On my end, I was feeling good, like really good. Usually for me, miles 15-19 are a nightmare. I’m usually pushing through when I really don’t want to, and every mile feels like an eternity. Not this time around. I have more faith in my training now even though I didn’t get in any super long runs beforehand. I do not leave Alex for any of this though. My goal was to get her to the finish line. I kept hydrating though, noticing that it was getting warmer outside and I could tell I was wearing a long sleeve shirt. I was lucky it was long sleeve in that I did not get sunburned. I also avoided under arm chaffing. One of the things I did NOT think about was the lower humidity, I think it was around 18% that day, and I had not trained in that kind of condition since May last year when I was in New Mexico. At least I had some experience with this. I knew you had to drink even though you don’t feel yourself sweating, it all evaporates. I think this little memory saved me.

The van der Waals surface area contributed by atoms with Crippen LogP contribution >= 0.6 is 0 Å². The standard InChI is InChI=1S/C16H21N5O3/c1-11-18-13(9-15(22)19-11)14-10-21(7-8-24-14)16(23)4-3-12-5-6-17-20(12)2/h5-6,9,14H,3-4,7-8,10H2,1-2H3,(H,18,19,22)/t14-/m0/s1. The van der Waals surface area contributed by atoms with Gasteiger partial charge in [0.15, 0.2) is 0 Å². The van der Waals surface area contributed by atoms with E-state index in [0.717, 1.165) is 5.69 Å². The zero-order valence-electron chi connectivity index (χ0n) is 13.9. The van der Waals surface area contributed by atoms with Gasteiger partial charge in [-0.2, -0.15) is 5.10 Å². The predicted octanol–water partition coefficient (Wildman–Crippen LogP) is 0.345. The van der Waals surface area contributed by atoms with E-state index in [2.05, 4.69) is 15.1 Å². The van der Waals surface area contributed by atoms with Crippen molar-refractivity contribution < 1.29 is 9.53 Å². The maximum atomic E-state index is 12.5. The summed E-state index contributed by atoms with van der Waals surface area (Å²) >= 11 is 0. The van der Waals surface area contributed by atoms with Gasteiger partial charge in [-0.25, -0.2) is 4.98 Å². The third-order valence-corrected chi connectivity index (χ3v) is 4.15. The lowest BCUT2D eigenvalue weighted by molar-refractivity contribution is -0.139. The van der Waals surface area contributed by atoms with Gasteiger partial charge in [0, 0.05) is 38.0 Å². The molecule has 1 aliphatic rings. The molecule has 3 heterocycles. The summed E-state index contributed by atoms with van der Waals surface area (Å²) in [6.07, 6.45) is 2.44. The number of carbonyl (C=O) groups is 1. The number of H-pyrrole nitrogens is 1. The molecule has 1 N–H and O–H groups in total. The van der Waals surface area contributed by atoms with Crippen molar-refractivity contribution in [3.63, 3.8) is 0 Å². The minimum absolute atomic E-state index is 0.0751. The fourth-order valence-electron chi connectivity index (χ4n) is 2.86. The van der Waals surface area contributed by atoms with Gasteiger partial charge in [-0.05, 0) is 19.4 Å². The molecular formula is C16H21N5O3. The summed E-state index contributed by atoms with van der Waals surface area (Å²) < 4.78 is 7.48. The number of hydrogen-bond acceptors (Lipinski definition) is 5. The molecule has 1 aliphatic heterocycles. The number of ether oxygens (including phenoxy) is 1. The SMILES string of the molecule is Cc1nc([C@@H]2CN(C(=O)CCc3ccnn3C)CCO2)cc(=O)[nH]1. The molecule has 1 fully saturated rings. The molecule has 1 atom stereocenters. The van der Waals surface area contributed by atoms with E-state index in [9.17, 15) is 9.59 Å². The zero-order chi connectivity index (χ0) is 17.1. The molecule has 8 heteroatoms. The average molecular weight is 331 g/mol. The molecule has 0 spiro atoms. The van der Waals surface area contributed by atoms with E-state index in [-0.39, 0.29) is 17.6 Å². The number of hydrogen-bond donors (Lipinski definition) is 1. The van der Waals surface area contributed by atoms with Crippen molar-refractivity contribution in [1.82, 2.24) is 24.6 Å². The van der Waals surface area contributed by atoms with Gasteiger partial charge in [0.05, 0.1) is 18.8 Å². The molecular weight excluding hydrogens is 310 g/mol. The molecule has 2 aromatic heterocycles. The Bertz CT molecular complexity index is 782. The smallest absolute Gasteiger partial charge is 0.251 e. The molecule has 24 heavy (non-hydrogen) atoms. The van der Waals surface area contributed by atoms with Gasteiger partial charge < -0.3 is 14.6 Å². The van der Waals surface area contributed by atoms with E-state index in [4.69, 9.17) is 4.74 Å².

Running into mile 23, I started feeling heavy in my legs every time we went from run to walk to run again. If I had not walked, I would not have felt so heavy I think. I knew this is where doing a longer run would have helped. It didn’t bother me too much. Mile 25, one more mile left, we decided to push it to the end a little more, less walking. Ended up with 10:30 pace for that one, and last 0.15 miles we went harder (9:05 pace average for last 0.2 miles). I was super proud of Alex digging deep and going at the end. I did NOT touch my garmin until after I knew pictures were taken at the finish, I am always hitting that stop button asap, but this time I waited. I knew I’d PRed my marathon time by half an hour, so a few seconds didn’t matter too much. Clocked garmin at 4:36:00 exactly at 26.21 miles. 4 seconds off from the chip time which was 4:35:56. Not bad at all. Big hugs at the finish line. I was happy it was over, and a few hours later, realizing again that I like running marathons over half marathons.